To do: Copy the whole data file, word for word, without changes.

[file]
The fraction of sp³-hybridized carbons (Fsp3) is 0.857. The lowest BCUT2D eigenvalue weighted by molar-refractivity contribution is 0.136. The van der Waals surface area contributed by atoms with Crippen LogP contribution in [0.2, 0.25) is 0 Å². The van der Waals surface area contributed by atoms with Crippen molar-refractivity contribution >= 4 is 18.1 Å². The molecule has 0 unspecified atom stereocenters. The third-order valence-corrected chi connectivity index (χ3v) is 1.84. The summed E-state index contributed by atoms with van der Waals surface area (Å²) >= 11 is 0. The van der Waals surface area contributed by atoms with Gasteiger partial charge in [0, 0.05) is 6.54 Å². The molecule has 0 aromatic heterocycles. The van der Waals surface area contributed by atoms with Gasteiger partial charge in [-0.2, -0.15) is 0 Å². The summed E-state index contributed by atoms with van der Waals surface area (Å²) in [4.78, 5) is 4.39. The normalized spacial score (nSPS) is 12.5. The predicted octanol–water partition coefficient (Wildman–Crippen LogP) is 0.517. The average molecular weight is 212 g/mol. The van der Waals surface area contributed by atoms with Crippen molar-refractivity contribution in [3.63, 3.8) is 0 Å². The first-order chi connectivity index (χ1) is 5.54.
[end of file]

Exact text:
The fraction of sp³-hybridized carbons (Fsp3) is 0.857. The lowest BCUT2D eigenvalue weighted by molar-refractivity contribution is 0.136. The van der Waals surface area contributed by atoms with Crippen LogP contribution in [0.2, 0.25) is 0 Å². The van der Waals surface area contributed by atoms with Crippen molar-refractivity contribution >= 4 is 18.1 Å². The molecule has 0 unspecified atom stereocenters. The third-order valence-corrected chi connectivity index (χ3v) is 1.84. The summed E-state index contributed by atoms with van der Waals surface area (Å²) >= 11 is 0. The van der Waals surface area contributed by atoms with Gasteiger partial charge in [0, 0.05) is 6.54 Å². The molecule has 0 aromatic heterocycles. The van der Waals surface area contributed by atoms with Gasteiger partial charge in [-0.2, -0.15) is 0 Å². The summed E-state index contributed by atoms with van der Waals surface area (Å²) in [4.78, 5) is 4.39. The normalized spacial score (nSPS) is 12.5. The predicted octanol–water partition coefficient (Wildman–Crippen LogP) is 0.517. The average molecular weight is 212 g/mol. The van der Waals surface area contributed by atoms with Crippen molar-refractivity contribution in [3.63, 3.8) is 0 Å². The first-order chi connectivity index (χ1) is 5.54.